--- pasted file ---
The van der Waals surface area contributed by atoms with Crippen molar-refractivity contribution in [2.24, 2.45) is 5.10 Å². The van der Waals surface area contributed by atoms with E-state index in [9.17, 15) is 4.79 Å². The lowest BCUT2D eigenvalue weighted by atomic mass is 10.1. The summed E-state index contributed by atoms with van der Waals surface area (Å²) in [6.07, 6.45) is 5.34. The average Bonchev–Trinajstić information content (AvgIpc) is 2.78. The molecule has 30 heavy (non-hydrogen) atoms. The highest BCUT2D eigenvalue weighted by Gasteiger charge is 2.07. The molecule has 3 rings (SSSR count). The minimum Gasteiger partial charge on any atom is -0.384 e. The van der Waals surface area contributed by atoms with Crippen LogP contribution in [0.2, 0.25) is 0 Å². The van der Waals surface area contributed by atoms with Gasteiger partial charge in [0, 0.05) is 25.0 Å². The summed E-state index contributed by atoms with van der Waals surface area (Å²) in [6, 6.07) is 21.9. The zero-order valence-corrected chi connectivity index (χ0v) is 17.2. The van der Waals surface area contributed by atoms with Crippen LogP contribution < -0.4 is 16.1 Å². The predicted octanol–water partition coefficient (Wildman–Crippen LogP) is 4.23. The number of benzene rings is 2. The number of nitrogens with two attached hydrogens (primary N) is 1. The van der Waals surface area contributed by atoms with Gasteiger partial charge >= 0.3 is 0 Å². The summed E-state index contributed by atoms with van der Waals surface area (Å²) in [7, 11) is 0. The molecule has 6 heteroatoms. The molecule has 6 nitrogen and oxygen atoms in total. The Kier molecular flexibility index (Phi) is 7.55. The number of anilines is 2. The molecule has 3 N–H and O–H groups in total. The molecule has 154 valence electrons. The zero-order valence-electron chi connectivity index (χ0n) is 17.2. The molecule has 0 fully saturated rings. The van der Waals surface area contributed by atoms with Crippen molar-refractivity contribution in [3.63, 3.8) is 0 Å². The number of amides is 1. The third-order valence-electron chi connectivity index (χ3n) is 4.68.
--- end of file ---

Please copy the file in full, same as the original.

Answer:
The van der Waals surface area contributed by atoms with Crippen molar-refractivity contribution in [2.24, 2.45) is 5.10 Å². The van der Waals surface area contributed by atoms with E-state index in [9.17, 15) is 4.79 Å². The lowest BCUT2D eigenvalue weighted by atomic mass is 10.1. The summed E-state index contributed by atoms with van der Waals surface area (Å²) in [6.07, 6.45) is 5.34. The average Bonchev–Trinajstić information content (AvgIpc) is 2.78. The molecule has 30 heavy (non-hydrogen) atoms. The highest BCUT2D eigenvalue weighted by Gasteiger charge is 2.07. The molecule has 3 rings (SSSR count). The minimum Gasteiger partial charge on any atom is -0.384 e. The van der Waals surface area contributed by atoms with Crippen LogP contribution in [0.2, 0.25) is 0 Å². The van der Waals surface area contributed by atoms with Gasteiger partial charge in [0, 0.05) is 25.0 Å². The summed E-state index contributed by atoms with van der Waals surface area (Å²) in [6, 6.07) is 21.9. The zero-order valence-corrected chi connectivity index (χ0v) is 17.2. The van der Waals surface area contributed by atoms with Crippen LogP contribution < -0.4 is 16.1 Å². The predicted octanol–water partition coefficient (Wildman–Crippen LogP) is 4.23. The number of benzene rings is 2. The number of nitrogens with two attached hydrogens (primary N) is 1. The van der Waals surface area contributed by atoms with Gasteiger partial charge >= 0.3 is 0 Å². The summed E-state index contributed by atoms with van der Waals surface area (Å²) in [7, 11) is 0. The molecule has 6 heteroatoms. The molecule has 6 nitrogen and oxygen atoms in total. The Kier molecular flexibility index (Phi) is 7.55. The number of anilines is 2. The molecule has 3 N–H and O–H groups in total. The molecule has 154 valence electrons. The zero-order valence-electron chi connectivity index (χ0n) is 17.2. The molecule has 0 fully saturated rings. The van der Waals surface area contributed by atoms with Crippen molar-refractivity contribution in [3.63, 3.8) is 0 Å². The number of amides is 1. The third-order valence-electron chi connectivity index (χ3n) is 4.68.